Loved and Lost

Picture a woman who looks a lot like me – funny and smart, talented, a real go-getter …

The story goes that she’d been in love with a guy for about a year and a half; the feelings began as infatuation but developed into love as their friendship grew. That’s really as far as the story went, for a long time, so there wasn’t much to tell.

Recently, though, she decided that she needed to tell him how she felt. She’s not a person who takes a risk, especially when it comes to blurting out feelings with no idea of what to expect. But the idea wouldn’t go away; it hung on like a pebble in a shoe.

This chick practiced what she would say, rehearsing out loud and in her head so often the words became a chant. And there were the considerations. What would he say? Could she take the rejection, if that’s what happened? Was she willing to put the friendship on the line – potentially saying good-bye to love and like?

“Don’t you want more? Why don’t you find out how he feels? Find out what it would look like if you two were together.” Advice from a friend.

“I do want more. But I also don’t want less.” The rather pathetic response.

The big moment arrived. The words tumbled out just like they had so many times before, except this time there were listening ears.

Woman: “You know you’re one of my best friends and I have to tell you that I’m in love with you and I want to know if we can have a romantic relationship.”

Man: “That’s one of the sweetest things anyone has said to me. All day.”

Woman: laughs, and goes on to explain exactly what she means, as though the concept could have been unclear.

Man: “Please deposit twenty-five cents.”

Woman: laughs again.

The conversation went nowhere, if it’s not already obvious.

Another man told her that men use humor when they don’t know how to respond. “He’s thinking about what you said, make no mistake.”

But as a couple weeks went by with nothing more than a couple meaningless conversations, it didn’t take much imagination to figure that he had responded, without words.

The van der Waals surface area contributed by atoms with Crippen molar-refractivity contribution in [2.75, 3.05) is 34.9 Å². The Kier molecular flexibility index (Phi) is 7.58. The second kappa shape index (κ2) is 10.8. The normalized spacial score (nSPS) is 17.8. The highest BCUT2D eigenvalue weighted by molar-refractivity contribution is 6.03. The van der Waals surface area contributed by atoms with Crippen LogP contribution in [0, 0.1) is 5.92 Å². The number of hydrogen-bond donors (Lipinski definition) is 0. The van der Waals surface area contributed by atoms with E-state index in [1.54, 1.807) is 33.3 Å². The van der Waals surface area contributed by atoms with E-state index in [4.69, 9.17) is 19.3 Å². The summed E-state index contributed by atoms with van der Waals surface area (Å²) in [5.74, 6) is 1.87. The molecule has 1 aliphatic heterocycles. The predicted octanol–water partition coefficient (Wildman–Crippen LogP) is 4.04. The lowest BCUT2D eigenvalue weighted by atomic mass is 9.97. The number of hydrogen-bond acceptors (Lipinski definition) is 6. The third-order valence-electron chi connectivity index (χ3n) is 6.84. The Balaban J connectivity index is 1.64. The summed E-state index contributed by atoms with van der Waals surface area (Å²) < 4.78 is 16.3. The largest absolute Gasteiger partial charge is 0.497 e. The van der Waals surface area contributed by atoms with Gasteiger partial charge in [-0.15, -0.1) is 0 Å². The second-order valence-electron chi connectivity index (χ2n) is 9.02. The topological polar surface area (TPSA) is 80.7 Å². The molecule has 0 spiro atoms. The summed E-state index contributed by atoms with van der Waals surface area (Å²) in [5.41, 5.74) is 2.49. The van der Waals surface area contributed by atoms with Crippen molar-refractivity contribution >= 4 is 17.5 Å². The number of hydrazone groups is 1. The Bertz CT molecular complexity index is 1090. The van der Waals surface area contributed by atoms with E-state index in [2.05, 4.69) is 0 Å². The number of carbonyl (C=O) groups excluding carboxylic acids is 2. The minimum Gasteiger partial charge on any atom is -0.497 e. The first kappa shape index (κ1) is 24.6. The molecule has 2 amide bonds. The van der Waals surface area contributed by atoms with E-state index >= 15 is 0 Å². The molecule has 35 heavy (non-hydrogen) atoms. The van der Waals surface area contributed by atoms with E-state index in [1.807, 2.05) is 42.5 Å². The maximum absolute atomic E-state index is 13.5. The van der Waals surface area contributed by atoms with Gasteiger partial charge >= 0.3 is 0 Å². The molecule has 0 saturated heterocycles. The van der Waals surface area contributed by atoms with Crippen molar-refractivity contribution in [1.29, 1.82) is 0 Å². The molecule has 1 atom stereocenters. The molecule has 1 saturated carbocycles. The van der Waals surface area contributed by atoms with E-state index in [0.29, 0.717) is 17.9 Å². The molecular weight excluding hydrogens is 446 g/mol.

And so the silence continued, loud and clear. The friendship evaporated.

I should have kept my mouth shut.

No, I had to say something. I had to be true to myself.

I can’t take this.

The jury deliberated, until the foreman emerged.

“Not guilty. We agree that he needed to let her go if he had no intention of loving her. She deserves the chance to have a loving, open, intimate relationship with a man who wants the same thing and can offer her love.”



5 thoughts on “Loved and Lost

  1. Sorry, my message got away from me when I was trying to change the wording at the end. Corrected below:

    And so the love chain continues (Man wants her, but she wants another, and he wants someone else …). So often that seems to be the case.

    It’s always difficult to grasp that somone we are so into would not feel similarly toward us, but I think all have been there and on the opposite end as well.

    Probably the biggest take away is that it is highly unlikely a man would not let you know (in some way) that he wanted more than friendship in such a long period of time. You would not likely be interested in that type.

      1. I can certainly relate. Our evolutionary necessities (like the ability to keep hope) tend go above and beyond what is really good for us at times.

        There is another thing to, perhaps, keep in mind here. Depending on the extent of his mixed messages (the positive ones mainly) and my guess that more of your feelings were apparent than what you realize, with the response he then had with your heartfelt declaration … maybe he isn’t such a wonderful guy after all.

  2. Oh, Darling Sharon! So sad to see such a wonderful woman’s heart being, with nervous humor and indirect dismissal, broken in two! Of course you did right by taking the risk: you learned what you needed to learn. Even if it wasn’t what you wanted, you needed to know.

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